Thursday, July 22, 2010

Writer's Resource - A history of violence

Writers and aspirant writers are often advised to 'write what they know'. This could however become a little problematic, when a detailed and hands-on study of the subject matter could land you in a lot of trouble. I am talking, of course, about violence, which features with alaming frequency in literature, movies and television, but (thankfully, perhaps) not so much in the average author's life. While writers can organize access to cops, medical professionals, etc, who may become useful resources in terms of modern violence, the finer points of more archaic ways of separating human beings from their mortal remains can be a little harder to obtain. One place to look would be this website I discovered by chance. There are various articles dealing with specific historical forms of violence, as well as links to book resources that go into more depth. While the content is far from complete, and in some cases, very brief, it still makes a good starting point for authors.

And like I said, don't practice this at home...

Thursday, July 1, 2010

Unconquered Territories - the worlds of Geoff Ryman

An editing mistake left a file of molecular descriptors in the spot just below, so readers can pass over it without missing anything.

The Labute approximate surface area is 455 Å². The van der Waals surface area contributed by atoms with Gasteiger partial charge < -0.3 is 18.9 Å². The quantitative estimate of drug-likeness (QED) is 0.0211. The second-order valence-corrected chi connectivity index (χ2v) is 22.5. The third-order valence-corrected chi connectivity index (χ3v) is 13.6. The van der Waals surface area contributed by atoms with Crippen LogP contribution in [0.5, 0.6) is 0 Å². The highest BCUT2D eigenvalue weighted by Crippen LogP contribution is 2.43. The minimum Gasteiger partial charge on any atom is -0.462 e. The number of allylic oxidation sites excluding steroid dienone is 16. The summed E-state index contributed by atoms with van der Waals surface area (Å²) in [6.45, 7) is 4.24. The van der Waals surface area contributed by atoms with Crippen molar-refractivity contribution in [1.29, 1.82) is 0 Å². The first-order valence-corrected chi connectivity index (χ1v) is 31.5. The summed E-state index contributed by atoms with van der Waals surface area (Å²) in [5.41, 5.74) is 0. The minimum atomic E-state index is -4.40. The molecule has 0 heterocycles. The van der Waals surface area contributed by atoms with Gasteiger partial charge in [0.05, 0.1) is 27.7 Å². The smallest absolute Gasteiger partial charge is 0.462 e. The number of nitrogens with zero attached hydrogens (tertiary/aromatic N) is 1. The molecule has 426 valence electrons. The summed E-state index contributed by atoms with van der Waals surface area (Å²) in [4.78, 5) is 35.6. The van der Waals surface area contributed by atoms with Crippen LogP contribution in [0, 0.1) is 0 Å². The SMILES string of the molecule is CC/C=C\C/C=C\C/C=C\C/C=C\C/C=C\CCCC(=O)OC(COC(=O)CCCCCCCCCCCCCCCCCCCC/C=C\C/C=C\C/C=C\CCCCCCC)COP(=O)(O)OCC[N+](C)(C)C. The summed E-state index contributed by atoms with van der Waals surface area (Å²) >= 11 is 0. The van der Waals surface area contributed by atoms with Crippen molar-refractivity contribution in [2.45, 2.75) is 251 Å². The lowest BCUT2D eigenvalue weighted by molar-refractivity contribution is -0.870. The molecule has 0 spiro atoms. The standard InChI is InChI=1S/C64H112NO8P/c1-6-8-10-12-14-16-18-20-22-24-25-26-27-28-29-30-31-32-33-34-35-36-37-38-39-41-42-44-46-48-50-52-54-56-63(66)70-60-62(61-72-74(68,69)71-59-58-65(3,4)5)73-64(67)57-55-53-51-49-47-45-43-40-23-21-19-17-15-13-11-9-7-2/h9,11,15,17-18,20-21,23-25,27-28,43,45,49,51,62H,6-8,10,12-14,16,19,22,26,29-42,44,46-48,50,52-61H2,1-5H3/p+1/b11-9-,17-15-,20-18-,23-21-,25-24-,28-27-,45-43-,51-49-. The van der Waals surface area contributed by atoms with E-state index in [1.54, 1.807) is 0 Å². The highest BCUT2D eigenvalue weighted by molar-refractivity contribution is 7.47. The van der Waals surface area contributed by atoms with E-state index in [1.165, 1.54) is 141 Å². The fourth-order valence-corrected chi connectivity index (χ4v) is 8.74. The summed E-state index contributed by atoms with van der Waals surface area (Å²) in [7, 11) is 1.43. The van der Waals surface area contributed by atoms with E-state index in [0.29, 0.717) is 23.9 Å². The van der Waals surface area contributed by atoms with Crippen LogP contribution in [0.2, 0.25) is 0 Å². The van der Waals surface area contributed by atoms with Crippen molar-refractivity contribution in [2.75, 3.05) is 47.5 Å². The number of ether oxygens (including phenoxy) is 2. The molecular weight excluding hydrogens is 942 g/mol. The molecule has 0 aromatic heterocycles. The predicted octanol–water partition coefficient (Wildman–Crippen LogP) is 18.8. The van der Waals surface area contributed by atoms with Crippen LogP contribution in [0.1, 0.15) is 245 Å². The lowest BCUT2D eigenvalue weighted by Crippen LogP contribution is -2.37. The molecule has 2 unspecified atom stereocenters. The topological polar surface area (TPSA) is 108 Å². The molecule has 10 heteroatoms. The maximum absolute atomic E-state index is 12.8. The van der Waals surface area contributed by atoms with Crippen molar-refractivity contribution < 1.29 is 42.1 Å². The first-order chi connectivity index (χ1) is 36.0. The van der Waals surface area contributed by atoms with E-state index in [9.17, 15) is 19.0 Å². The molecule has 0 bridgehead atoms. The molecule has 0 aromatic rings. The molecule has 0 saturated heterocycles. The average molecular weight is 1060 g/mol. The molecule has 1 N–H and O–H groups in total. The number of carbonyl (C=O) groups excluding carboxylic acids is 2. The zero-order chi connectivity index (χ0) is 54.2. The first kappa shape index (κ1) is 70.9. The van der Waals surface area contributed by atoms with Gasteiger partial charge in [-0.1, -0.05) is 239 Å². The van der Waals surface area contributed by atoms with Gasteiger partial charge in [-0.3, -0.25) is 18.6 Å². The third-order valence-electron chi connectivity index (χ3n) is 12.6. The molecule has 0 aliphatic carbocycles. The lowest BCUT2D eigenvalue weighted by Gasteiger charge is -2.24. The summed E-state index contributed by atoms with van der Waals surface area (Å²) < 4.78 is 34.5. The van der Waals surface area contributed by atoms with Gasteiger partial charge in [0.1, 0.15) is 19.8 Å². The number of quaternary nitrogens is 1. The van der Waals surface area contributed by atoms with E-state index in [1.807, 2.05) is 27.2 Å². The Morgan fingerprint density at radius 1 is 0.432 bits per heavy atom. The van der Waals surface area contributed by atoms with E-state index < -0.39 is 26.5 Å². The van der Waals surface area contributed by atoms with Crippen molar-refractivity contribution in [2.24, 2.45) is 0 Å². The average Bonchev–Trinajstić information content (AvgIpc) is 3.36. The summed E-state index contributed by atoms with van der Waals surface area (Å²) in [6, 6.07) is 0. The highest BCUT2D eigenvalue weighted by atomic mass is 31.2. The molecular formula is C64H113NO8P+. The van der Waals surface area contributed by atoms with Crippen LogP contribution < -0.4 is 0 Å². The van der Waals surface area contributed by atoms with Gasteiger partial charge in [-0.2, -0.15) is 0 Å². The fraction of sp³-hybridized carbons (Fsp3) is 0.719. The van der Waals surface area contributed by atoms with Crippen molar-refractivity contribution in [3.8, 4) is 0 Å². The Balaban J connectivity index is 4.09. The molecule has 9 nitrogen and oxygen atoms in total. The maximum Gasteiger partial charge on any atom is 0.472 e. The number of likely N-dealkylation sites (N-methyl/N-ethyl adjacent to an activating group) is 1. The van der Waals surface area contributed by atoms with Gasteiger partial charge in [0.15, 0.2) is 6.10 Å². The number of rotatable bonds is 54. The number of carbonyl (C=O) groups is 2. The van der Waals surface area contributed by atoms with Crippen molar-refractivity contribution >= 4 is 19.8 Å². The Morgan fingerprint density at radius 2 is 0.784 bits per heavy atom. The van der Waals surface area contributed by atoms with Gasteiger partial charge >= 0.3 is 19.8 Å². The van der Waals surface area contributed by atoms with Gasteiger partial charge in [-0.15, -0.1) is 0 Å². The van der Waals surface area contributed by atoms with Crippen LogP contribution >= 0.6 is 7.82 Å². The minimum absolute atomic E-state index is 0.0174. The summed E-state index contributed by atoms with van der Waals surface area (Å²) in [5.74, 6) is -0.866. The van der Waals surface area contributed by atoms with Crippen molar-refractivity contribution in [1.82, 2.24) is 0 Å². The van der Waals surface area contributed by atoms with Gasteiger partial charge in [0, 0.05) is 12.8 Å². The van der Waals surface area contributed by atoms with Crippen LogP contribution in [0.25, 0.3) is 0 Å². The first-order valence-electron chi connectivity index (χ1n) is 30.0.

My awe for Geoff Ryman is enormous, largely for his ability to capture and distill depths of human emotion in unlooked for places and insert it in its truest form in the traditionally soulless medium of science fiction. If you believe maternal love to belong exclusively within the domain of biological life forms, track down his short story 'Warmth', if only to see if your prejudice will really remain standing against the challenge of a young man seeking to be reunited with the robot nanny that raised him. Any author should attempt to explore his novel created exclusively for the internet, '253', a classic excercise in viewpoint. He takes an 8 carriage underground train and gives you a glimpse inside the mind of every one of its occupants, including the driver. 'Air' turns human consciousness into a battleground, when a small, primitive community comes under the sudden assault of instantaneous and total immersion in the vast world of the virtual, by way of an airborne virus. But I've left my first introduction to this gifted author til last. 'The Unconquered Country', an award-winning novella appears as deceptively simple and short as a children's book, but its backdrop is the stark reality of war in Cambodia and its impact upon the soft targets - women and children. But the message is very powerful. Whatever shackles our bodies, within the boundless freedom of our minds and our souls we can find the inner resources to remain unconquered territory.